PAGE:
Location =  To Sandia Peak and Back -- Almost  
Distance =  59.07
Time =  5:33:22
Ave. Speed =  10.6
Max. Speed =  35.5
Monthly Dist. =    59.07
Yearly Dist. =  3199.70

This ride was for Dorothy.

My mother-in-law, Dorothy, passed away yesterday. She had lived with us for most of the past seven years. There's an emptiness in the house that won't soon go away. We love you Dorothy and we hope that you are in a better place.

My plan was to ride up to the crest, but I underestimated how cold it was going to be. I left the house around 9:00 a.m. and headed down Tramway. It was cool out, and I had on my full-fingered gloves, headband, and thin long underwear. The wind cut through the long underwear, but I figured that the temperature would warm up as the day went along, and I would also. My plan was working as I headed down Tramway, and then into Tijeras Canyon. I turned up North 14 through Cedar Crest, and then began the climb up the Crest Highway. I stopped near the Tinkertown Museum, and took a picture of this Winter Regulations sign. I was hoping to take a few more pictures when I reached the top, but it wasn't going to happen.

Temps were supposed to be in the 50s in town, so I had guessed that they would probably be in the 20s by the time I reached the top of the mountain. That's bearable if it gets cold near the top. If it's cold near the bottom, then I'm in trouble. It soon became apparent that I was in going to be in trouble. Big trouble. Shortly after I began climbing, the temperature began dropping. Some of the shaded curves near the bottom were snow covered and icy, and the ice wasn't melting. I began to have doubts as to whether I was going to make it to the top, but I didn't want to give up without a fight. I continued to climb, the temperature continued to fall, and the wind started to blow. I was becoming increasingly concerned, but I still wasn't ready to quit. The shady curves were becoming icier and more snow covered, and for greater distances. What was it going to be like when I got close to the top?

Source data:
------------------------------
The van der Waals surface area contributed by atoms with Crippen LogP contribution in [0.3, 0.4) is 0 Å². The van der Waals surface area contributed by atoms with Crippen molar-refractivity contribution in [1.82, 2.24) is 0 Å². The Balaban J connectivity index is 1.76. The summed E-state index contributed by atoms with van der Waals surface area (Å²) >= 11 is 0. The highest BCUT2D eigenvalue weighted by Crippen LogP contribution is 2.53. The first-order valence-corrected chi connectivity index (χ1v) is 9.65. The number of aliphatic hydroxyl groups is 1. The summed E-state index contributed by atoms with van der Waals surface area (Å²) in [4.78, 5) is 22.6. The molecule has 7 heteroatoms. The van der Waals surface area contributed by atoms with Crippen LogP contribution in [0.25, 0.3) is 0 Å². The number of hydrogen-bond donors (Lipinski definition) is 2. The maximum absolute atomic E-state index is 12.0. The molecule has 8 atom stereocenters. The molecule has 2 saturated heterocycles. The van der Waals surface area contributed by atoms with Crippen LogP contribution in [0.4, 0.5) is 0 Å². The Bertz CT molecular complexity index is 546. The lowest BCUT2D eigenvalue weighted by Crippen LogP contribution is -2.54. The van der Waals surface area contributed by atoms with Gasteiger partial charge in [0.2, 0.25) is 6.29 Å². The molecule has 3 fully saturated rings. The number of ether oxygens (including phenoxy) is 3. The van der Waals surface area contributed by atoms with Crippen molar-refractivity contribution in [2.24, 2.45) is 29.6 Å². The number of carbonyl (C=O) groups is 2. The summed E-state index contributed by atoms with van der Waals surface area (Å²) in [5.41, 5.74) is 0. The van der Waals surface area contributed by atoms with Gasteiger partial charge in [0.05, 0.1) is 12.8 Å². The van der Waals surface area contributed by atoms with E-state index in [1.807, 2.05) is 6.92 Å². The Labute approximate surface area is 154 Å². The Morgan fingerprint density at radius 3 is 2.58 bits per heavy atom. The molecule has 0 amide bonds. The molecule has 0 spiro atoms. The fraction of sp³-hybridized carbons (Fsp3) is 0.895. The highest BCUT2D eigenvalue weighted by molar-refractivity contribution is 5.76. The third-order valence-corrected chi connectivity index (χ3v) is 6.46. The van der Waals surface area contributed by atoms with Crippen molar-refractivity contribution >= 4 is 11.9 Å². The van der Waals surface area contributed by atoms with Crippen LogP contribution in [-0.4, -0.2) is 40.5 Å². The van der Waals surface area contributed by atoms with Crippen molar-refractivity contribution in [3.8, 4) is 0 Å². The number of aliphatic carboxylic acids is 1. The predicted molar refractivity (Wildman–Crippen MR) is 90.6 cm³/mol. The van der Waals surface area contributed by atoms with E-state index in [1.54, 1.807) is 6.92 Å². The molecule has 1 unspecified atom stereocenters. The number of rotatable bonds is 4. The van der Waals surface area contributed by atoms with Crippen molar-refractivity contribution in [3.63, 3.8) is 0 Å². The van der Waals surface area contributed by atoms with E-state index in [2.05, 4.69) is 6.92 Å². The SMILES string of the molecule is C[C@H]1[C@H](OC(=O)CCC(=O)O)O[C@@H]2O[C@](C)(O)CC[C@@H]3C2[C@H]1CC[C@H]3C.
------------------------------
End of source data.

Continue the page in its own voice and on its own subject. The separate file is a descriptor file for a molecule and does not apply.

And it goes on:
I passed the ski area and I knew that the temps were in the teens. My fingers and toes were beginning to freeze, and I was thinking of places where I might be able to stop and warm up, because I knew I wasn't going to make it without finding some shelter. I thought that if I could jump up and down for a few minutes, I could warm up enough to go another mile or so. I still had more than five miles to go before I reached the summit, and it was going to take more than an hour to reach the top from where I was, considering the difficult conditions. I could warm up inside the gift shop at the top, but what about the ride down? It would be numbingly cold, and the icy spots would force me to slow down because of the skinny tires on my road bike. Still -- I didn't want to quit. Just then a powerful blast of wind hit me, and nearly stopped me in my tracks. That was all I needed. I turned around and headed for the gas station. Streak Ride #48 was going to have to wait until another day. I will need more clothing to withstand this sort of experience.

The warmth of the gas station was a welcome relief. I hung out for about 20 minutes, and scarfed down a Reese's Peanut Butter Cup while my fingers and toes thawed out. I topped off the water in my camelback, and then I headed back into the great outdoors.

I took another break as I rode back through Tijeras Canyon, and the temps were about 40 degrees warmer than they were on the mountain. Very nice. The entire day was sunshine and crystal clear blue skies. I think that it would have been a spectacular view at the top, if only I had made it.

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